Hiking Hawaii

For today, let’s go to the spectacular venue of Hawai’i.  To grasp what hiking can be on these islands we have to review their geological origins.  They are after all, the remains of volcanic eruptions. This means impressive peaks with spewed rocks rolling down to a crashing surf. Of course that is an oversimplified geology lesson, but for our purpose, it paints an adequate picture.  To all this lava rock and ocean, you add an array of flora and fauna that is unrivaled in its density and rich diversity. Finally, throw in some  weather.  In the course of one hike you can encounter tropical rain and mud, desert heat and sun exposure,  mountainous chill and vog.  Vog, unique to volcanic areas, is a fog/smog combination formed from volcanic gases colliding with moisture and sunlight. This description is not intended to terrify, and I assume if you are still reading that you believe it is exactly all those factors that will make your hike in Hawaii worth the effort.  Simply put, hiking in Hawaii is astounding but requires proper preparation. Any hike requires well considered preparation and Hawaii is no exception.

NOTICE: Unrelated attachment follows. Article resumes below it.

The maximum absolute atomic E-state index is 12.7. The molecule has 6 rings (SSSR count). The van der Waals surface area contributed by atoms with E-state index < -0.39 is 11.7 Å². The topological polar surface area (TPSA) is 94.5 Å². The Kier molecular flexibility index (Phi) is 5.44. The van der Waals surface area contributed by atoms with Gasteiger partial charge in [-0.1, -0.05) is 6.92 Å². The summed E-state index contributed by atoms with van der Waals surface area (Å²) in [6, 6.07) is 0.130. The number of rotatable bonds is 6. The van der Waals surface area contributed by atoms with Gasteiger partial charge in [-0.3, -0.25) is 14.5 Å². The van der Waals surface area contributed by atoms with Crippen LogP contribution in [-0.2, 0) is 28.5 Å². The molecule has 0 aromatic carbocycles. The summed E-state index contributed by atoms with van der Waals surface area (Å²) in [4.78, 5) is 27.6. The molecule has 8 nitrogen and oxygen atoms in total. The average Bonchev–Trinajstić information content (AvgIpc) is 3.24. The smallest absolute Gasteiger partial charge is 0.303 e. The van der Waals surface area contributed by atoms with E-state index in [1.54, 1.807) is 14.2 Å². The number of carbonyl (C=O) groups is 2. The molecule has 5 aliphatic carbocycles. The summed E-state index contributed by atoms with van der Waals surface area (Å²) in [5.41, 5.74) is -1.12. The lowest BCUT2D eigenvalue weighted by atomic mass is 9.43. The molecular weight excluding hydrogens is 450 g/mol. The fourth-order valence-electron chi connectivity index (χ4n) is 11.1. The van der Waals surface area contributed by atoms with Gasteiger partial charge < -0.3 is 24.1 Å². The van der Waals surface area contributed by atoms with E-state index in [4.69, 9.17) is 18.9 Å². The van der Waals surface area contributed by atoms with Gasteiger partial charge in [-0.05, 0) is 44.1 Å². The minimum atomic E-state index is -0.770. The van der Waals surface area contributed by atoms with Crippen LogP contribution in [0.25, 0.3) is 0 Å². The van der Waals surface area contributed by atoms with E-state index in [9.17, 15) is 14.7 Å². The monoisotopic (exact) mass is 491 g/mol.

An interesting thing about hiking in Hawaii is that  many of their trails are about a very desirable destination. Many of these destinations are only accessible by hiking.  There are wonders to behold every step along the way, but  the hiker is actually chasing a  vista, waterfall or beach not just adding up miles on his boots. The hiking is usually fairly strenuous in Hawaii and the “destination” hopefully makes it worthwhile, but caution and realistic expectations are  necessary.

As you read your Hawaii guidebook you will see that there are plenty of beautiful spots that can be visited from your car, or heaven forbid, a tour bus.  There are also many places that are a quick and easy 200 yards of paved path.  These are also great destinations but they are consistently crowded with said tour buses and their passengers.  Thinking of ourselves as savvy travelers we try to hit these spots on a rest day and seek the road less traveled when we are hiking.

 

Taking all of this into consideration, let’s look at some examples:

The Captain Cook Monument Trail (Kona Coast on The Big Island)